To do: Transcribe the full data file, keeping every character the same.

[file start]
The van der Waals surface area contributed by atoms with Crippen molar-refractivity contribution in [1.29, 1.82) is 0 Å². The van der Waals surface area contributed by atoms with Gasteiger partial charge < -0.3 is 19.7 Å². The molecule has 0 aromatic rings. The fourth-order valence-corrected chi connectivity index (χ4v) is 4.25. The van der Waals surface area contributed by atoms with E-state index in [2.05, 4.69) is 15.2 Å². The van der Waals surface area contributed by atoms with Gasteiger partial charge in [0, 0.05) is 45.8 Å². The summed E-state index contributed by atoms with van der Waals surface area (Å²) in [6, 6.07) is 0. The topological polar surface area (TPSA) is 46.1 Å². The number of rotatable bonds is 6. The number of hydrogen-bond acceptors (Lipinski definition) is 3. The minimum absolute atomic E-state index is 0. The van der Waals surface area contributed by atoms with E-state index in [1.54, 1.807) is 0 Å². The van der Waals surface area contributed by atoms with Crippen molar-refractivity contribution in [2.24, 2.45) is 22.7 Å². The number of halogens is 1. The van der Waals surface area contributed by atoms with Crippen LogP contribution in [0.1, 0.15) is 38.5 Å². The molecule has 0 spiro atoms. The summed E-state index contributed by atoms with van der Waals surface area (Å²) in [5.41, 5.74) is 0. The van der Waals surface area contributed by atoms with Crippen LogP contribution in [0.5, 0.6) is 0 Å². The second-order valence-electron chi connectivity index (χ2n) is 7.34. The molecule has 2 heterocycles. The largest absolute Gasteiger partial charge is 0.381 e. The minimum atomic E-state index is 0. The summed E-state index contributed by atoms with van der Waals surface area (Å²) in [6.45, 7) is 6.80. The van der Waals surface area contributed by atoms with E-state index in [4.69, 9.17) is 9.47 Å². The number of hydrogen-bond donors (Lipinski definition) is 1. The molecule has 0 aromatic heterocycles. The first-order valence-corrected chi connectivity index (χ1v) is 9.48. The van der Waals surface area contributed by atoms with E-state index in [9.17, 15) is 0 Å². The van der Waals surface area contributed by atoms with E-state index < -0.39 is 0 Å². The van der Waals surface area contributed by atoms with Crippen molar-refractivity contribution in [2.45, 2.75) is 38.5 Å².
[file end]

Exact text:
The van der Waals surface area contributed by atoms with Crippen molar-refractivity contribution in [1.29, 1.82) is 0 Å². The van der Waals surface area contributed by atoms with Gasteiger partial charge < -0.3 is 19.7 Å². The molecule has 0 aromatic rings. The fourth-order valence-corrected chi connectivity index (χ4v) is 4.25. The van der Waals surface area contributed by atoms with E-state index in [2.05, 4.69) is 15.2 Å². The van der Waals surface area contributed by atoms with Gasteiger partial charge in [0, 0.05) is 45.8 Å². The summed E-state index contributed by atoms with van der Waals surface area (Å²) in [6, 6.07) is 0. The topological polar surface area (TPSA) is 46.1 Å². The number of rotatable bonds is 6. The number of hydrogen-bond acceptors (Lipinski definition) is 3. The minimum absolute atomic E-state index is 0. The van der Waals surface area contributed by atoms with E-state index in [1.54, 1.807) is 0 Å². The van der Waals surface area contributed by atoms with Crippen molar-refractivity contribution in [2.24, 2.45) is 22.7 Å². The number of halogens is 1. The van der Waals surface area contributed by atoms with Crippen LogP contribution in [0.1, 0.15) is 38.5 Å². The molecule has 0 spiro atoms. The summed E-state index contributed by atoms with van der Waals surface area (Å²) in [5.41, 5.74) is 0. The van der Waals surface area contributed by atoms with Crippen LogP contribution in [0.5, 0.6) is 0 Å². The second-order valence-electron chi connectivity index (χ2n) is 7.34. The molecule has 2 heterocycles. The largest absolute Gasteiger partial charge is 0.381 e. The minimum atomic E-state index is 0. The summed E-state index contributed by atoms with van der Waals surface area (Å²) in [6.45, 7) is 6.80. The van der Waals surface area contributed by atoms with E-state index in [4.69, 9.17) is 9.47 Å². The number of hydrogen-bond donors (Lipinski definition) is 1. The molecule has 0 aromatic heterocycles. The first-order valence-corrected chi connectivity index (χ1v) is 9.48. The van der Waals surface area contributed by atoms with E-state index in [9.17, 15) is 0 Å². The van der Waals surface area contributed by atoms with E-state index < -0.39 is 0 Å². The van der Waals surface area contributed by atoms with Crippen molar-refractivity contribution in [2.45, 2.75) is 38.5 Å².